Mark Vorpahl, a union steward, social justice activist, and writer for Workers' Action, wrote an article for the Center of Research on Globalization, Pensions Under Attack in America.
Earlier this week, I covered the topic of why this new pension law is worrisome as it will only accelerate the inexorable trend toward pension poverty. Democrats and Republicans are united when it comes to bipartisan pandering toward their corporate masters. President Obama basically 'pulled a Mitt Romney' and not one major news channel reported on this bill.
But while I agree with Mark Vorpahl that pensions are under attack in America and elsewhere, I disagree with his solution which is basically to tax the rich to create jobs. There is no doubt in my mind that America's middle class has been decimated and that the real crisis is lack of good jobs, not debt, but taxing the rich to create jobs is not a long-term solution to this jobs crisis.
Look, serious economists have weighed in on the topic of tax fairness in the United States. I think it's fair to say that the uber rich (say, net wealth of $100 million and more) don't pay their fair share of taxes but this isn't the cause or solution to the jobs crisis. And unless you fix the jobs crisis, you will never repair the ongoing slaughter of public and private pensions.
Having said this, in order to address the pathetic state of state pension funds, America needs a wholesale pension reform which includes compromises at the state, federal and union level. Now more than ever, politicians need to sit down and bolster, not weaken, public pensions.
The first order of business is to radically change the governance underlying these public funds. They need to be supervised by an independent, qualified investment board and managed by well paid, competent money managers. In short, they need to be a lot more transparent and their managers and board must be held accountable for poor decisions leading to poor performance.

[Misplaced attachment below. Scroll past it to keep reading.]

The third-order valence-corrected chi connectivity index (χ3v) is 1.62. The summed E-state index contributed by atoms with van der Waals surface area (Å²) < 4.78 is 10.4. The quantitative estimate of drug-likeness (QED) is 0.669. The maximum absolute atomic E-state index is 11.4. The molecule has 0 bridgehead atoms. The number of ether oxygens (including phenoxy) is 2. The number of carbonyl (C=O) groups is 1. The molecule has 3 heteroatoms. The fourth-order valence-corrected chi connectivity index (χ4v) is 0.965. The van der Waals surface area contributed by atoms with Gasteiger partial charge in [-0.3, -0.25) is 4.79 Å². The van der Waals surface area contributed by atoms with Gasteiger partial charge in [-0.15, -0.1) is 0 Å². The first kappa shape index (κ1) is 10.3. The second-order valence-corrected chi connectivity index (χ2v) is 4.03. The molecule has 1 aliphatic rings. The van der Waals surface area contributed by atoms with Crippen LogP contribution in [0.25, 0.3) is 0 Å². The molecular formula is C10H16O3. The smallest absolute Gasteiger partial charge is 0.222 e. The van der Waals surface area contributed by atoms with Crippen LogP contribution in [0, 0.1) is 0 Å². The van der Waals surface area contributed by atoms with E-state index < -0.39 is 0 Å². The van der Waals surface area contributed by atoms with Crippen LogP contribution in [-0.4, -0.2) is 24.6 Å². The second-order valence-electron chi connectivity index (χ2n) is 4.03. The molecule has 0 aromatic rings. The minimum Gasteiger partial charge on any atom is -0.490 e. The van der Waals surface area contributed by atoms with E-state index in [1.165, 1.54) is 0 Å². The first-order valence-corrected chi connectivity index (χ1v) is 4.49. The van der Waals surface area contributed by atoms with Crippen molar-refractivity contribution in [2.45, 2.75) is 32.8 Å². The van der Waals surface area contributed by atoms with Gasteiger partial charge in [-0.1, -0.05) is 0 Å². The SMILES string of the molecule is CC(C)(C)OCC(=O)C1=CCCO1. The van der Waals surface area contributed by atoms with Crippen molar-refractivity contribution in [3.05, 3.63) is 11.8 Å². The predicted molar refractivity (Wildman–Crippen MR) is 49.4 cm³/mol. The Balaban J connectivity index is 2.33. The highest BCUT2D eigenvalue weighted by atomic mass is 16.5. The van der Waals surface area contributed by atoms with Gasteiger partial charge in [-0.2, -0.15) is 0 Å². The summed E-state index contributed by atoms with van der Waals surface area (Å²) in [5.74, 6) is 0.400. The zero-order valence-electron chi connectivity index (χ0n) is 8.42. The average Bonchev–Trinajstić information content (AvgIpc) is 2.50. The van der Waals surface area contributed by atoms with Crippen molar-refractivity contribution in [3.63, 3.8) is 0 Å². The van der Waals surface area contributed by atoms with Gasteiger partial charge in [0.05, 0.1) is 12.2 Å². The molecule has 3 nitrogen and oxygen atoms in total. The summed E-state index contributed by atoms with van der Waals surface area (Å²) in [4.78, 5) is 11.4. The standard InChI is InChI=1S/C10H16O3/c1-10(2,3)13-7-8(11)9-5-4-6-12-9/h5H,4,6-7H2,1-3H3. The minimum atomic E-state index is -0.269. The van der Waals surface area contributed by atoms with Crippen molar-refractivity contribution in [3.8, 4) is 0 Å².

Cutting public pensions and shifting everyone to 'low-cost' defined-contribution plans isn't a solution to the pension crisis. It's actually stupid public policy because it will drastically raise social welfare costs, imposing a heavy tax bill on future generations.
But again, unless the jobs crisis in America, Europe and elsewhere is addressed in a meaningful way, all the discussion on fixing pensions is meaningless. Without good solid jobs, there will be no pensions to talk about, only the distant sound of tumbrils.
Let me end by stating that we're at an important inflection point in financial capitalism. My message to banksters, hedge fund/ private equity titans, and corporate cronies making obscene compensation, enjoy the moment because the good times are not here to last.
Importantly, if the power elite do not understand the Hegelian Dialect that is shaping perceptions out there, their fate is sealed.
On that somewhat Marxist note, will leave you with a couple of clips that highlight the crisis in America. CNN reported on how firelighters, police and other city workers have seen dramatic pay cuts in cash-strapped Scranton, Pennsylvania. Something is awfully wrong with a system that bails out banksters and corporate cronies while paying cops, firefighters and city workers minimum wage.